Corn, Scallion and Potato Frittata

This is not a life changing, revolutionizing recipe, after all, it's only eggs with a bunch of other ingredients thrown in, but it is surprisingly delicious, easy, light, vegetarian and makes a very satisfying dinner or brunch offering. Think of it as a last minute, save-the-day dish that you can throw together anytime, like when you get home later than expected and everyone is cranky or it's about 7:00p.m. and you just didn't get yourself to the store to pick up the ingredients for that fancy pasta dish you had the best of intentions to make...hmmn...maybe it is a life changer after all. :)

Another wonderful thing about the fritatta, is how versatile it is. Here I'm using corn, scallions, potatoes and shredded mozzarella, but you could just as easily sub out the corn for spinach and the scallions for onions or shallots and leave out the potatoes entirely or pick another kind of cheese. As long as you use good ingredients and saute your veggies a bit before adding in the eggs, you really can't go wrong.

Once all your veggies have softened, and you've transferred them to a bowl, you heat a bit more olive oil in the pan, mix everything together and return it to the pan to set up.

Then, when it's just about done, you pop the whole thing, pan and all, under the broiler to finish cooking so that the top gets all golden brown and crusty.

This was a big hit in my house! Each bite is a wonderful combination of textures and flavors-- the sweetness of the corn, the tanginess of the scallions, the mellowness of the mozzarella and the earthy comfort of the potatoes. I served it with some french bread and a small salad and everyone was quite happy having breakfast for dinner! Yup, pretty revolutionary after all!!

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Corn, Scallion and Potato Frittata

Serves 4-5 as a main course
Prep Time:  25 minutes; Total Time:  45 minutes

Don't be afraid to sub the veggies here for ones you prefer or have in the house, or to use a bit more or less than the recipe calls for. You can also use all egg whites if you're watching your cholesterol, just increase to 6 egg whites instead.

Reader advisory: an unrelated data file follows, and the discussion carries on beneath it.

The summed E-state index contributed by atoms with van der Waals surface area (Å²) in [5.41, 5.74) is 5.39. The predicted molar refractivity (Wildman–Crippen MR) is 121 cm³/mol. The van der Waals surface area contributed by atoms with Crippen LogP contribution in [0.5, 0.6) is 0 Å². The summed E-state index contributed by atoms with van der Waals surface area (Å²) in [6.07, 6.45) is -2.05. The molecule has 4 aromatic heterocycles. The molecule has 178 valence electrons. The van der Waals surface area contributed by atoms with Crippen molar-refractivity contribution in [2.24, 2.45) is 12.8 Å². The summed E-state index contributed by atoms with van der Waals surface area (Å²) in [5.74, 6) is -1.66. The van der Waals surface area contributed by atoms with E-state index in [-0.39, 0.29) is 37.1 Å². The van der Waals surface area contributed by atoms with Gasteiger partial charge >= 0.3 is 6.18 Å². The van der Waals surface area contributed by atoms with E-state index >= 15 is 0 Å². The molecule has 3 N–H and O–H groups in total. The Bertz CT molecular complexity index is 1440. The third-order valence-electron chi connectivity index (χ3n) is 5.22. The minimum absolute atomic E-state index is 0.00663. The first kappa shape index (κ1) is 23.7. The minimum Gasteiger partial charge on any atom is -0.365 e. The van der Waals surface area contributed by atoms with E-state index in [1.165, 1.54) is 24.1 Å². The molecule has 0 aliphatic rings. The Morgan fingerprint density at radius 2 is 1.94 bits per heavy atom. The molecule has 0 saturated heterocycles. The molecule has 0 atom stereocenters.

Ingredients

  • 1 bunch scallions, both white and green parts chopped, but divided
  • 2 garlic cloves, minced
  • 3 tablespoons olive oil
  • 1 large baking potato, peeled and diced
  • 2 cups frozen corn (thawed)
  • salt and pepper to taste
  • 4 large eggs
  • 4 ounces shredded mozzarella (or any other shredded cheese you prefer)

The Recipe

1.  Heat a large, oven-proof, non-stick skillet over moderate heat. Add 2 tablespoons of the oil and cook the white parts of the scallions, stirring often, for about 2-3 minutes or until softened. Add the diced potatoes, lower the heat and cook for about 10 minutes more, until potatoes are softened. Add in the corn. Season with salt and pepper and cook for about 1 minutes, stirring. Transfer veggies to a large bowl. Wipe out pan with a paper towel.

2.  Preheat the broiler.

3.  In a large bowl, whisk eggs with the mozzarella and shake in a bit of salt and pepper. Add in potato mixture and scallion greens.

4.  Place the remaining tablespoon of oil into the pan and heat over moderate flame until hot but not smoking. Pour in egg mixture and cook the frittata for about 6-8 minutes without stirring it, just shaking the skillet a couple of times to loosen it from the sides. When the bottom looks golden but the top is still wet and uncooked, place the whole pan into the oven for about 2-3 minutes so that the top gets set and golden brown (if your pan is not oven-safe, you can wrap the handle in a double layer of aluminum foil---either way be careful and use oven mitts). Remove from oven and slide out onto a plate. Sometimes, the frittata sticks a bit and you need to run a knife around the edges to loosen it a bit. If it won't come out of the pan at all, just cut wedges directly from the pan--this is not haute cuisine!!

5.  Serve immediately or let come to room temperature. Leftovers can be stored in an airtight container in the refrigerator for several days and are good cold or reheated.

Enjoy!

Note:  Recipe loosely based on an old edition of Gourmet Magazine.

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